Jeff Clemetson | Editor
[Editor’s note: Election coverage in La Mesa Courier does not constitute an endorsement. The Courier, like all newspapers in the San Diego Community Newspaper Network, does not endorse political campaigns.]
Election season has officially begun and races for local public office are now underway.
One such race is for three seats on the La Mesa Spring Valley School District (LMSVSD) board. And while not as headline grabbing as other local elections — such as the fight for the now legally embattled Rep. Duncan Hunter’s Congressional seat — this school board election has a bit of drama of its own.
Three incumbent board members have decided not to run for their seats.
Bob Duff, who served on the board for 14 years, announced he was retiring earlier this year. Rebekah Basson, appointed to the board a year ago after Rick Winet vacated the position, is an expecting parent and decided to focus on her family. Board president David Chong, who served on the board for four years, announced he will not seek re-election earlier this month, citing a recent home purchase and move that puts him out of the district in December.
“I am currently eligible to seek re-election and am eager to continue serving, but I feel it would be disingenuous to ask the public for their vote when I know I would have to resign due to residency shortly after being re-elected,” Chong said.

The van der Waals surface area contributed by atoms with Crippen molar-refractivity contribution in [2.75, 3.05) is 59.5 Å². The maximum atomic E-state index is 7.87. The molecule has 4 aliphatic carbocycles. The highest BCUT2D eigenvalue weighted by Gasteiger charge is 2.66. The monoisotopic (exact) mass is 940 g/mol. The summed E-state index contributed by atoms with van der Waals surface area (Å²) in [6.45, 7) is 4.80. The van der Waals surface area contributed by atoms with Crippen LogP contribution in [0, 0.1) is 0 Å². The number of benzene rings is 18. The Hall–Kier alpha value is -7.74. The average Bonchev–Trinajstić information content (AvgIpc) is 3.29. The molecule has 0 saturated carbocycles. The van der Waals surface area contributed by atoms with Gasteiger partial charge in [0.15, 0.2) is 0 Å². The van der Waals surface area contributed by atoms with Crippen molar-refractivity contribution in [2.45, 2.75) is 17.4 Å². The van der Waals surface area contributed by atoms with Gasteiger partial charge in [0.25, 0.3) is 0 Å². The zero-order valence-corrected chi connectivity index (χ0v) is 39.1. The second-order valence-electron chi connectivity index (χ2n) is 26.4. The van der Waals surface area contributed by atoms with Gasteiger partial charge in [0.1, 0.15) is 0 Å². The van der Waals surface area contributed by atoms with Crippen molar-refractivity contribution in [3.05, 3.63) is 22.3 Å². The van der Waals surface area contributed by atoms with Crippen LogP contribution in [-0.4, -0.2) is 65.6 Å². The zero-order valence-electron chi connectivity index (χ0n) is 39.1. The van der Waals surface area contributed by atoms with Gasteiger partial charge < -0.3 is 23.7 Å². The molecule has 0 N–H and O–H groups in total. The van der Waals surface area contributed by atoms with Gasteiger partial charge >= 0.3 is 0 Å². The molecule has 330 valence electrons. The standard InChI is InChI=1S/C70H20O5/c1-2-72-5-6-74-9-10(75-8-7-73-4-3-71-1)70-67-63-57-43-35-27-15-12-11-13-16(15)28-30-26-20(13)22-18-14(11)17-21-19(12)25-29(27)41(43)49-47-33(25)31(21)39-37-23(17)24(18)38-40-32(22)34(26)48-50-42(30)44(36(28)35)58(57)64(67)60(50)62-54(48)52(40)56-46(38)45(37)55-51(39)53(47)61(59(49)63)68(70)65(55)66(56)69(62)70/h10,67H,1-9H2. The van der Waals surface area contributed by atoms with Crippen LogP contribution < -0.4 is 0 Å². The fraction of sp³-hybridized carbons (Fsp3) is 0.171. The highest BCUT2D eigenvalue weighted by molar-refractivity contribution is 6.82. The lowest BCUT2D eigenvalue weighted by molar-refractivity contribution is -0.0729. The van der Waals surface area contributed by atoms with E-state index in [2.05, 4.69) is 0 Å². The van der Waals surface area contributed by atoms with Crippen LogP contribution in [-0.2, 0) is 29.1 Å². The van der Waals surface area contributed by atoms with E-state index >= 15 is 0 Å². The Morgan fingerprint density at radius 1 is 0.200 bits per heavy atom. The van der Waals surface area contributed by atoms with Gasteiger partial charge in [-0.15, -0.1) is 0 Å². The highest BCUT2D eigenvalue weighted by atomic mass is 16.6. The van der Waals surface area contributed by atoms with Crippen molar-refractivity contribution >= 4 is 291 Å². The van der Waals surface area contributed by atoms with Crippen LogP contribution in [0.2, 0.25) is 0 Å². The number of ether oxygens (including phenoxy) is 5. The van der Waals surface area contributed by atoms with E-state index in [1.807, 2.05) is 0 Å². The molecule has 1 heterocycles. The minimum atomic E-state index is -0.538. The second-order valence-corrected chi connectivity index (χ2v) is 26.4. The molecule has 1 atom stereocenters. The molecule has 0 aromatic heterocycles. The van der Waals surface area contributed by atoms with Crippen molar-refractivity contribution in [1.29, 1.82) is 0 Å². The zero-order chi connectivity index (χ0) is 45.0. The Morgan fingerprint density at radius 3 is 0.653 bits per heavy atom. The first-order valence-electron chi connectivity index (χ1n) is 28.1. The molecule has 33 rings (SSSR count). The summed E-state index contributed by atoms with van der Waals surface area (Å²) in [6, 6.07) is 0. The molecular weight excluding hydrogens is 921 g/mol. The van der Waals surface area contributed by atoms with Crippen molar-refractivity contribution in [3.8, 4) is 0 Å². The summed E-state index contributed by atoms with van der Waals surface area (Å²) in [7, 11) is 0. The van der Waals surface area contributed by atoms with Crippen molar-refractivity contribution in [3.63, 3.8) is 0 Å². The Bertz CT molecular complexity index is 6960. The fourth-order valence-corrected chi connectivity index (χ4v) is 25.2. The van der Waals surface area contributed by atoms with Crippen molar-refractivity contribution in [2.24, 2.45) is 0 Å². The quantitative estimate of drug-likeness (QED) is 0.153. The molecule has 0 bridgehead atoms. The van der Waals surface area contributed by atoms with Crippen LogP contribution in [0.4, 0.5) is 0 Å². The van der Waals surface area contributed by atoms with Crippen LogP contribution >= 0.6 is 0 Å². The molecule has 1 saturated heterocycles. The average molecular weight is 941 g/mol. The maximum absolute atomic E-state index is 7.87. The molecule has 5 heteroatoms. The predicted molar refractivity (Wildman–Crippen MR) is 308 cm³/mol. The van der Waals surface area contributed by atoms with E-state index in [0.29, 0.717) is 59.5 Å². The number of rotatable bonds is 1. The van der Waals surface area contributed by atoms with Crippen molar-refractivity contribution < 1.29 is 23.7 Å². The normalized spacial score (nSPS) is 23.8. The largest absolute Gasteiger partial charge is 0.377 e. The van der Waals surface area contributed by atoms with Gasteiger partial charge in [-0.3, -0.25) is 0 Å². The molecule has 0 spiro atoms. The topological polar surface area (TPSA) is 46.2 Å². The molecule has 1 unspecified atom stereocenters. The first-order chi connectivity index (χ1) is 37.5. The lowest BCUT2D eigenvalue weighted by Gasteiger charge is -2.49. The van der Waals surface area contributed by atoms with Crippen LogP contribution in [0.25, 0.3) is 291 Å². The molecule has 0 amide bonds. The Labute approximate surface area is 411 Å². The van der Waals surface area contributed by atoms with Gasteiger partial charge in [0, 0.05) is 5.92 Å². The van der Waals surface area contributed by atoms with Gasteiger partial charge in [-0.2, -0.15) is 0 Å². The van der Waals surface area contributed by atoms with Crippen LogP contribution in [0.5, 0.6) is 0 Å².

The departure of Chong and Basson from the race was welcomed news to a local community group called the Action Community for Educators and Students (ACES). The group formed in the wake of disparaging statements made by Chong, a gun store owner, about student gun control activists from Parkland High School in Florida, following a mass shooting there.
On Aug. 19, the ACES group members met at Helix Brewing Co. to start organizing a campaign for a slate of candidates who will no longer face the incumbents the group initially formed to defeat.
“The circumstances changed a bit,” said ACES member Emily Green. “We decided to just focus on putting out a positive message for the candidates that we did want to endorse.”
Green said the candidates — Jerry Lecko, Charda Fontenot and Rebecca McRae — as well as all the ACES members met at LMSVSD meetings while protesting Chong’s statements, as well as the appointment of Basson to the board, which ACES opposed because they claim she lacks experience. Basson had never served on a board, does not have children in the district and mostly attended private schools growing up.
The Basson appointment spurred Lecko to run for the board. This is his second campaign for school board. He briefly served on the board after being appointed there in 2013. Lecko said he lost his race to hold the seat in 2014 because he “ran afoul of the Republican Party.”
“Because I wouldn’t lockstep with the Republicans in 2014, they decided not to endorse me,” he said. “They put a target on my back and they wanted me off the board because they wanted to retain party control and it had nothing to do with the community.”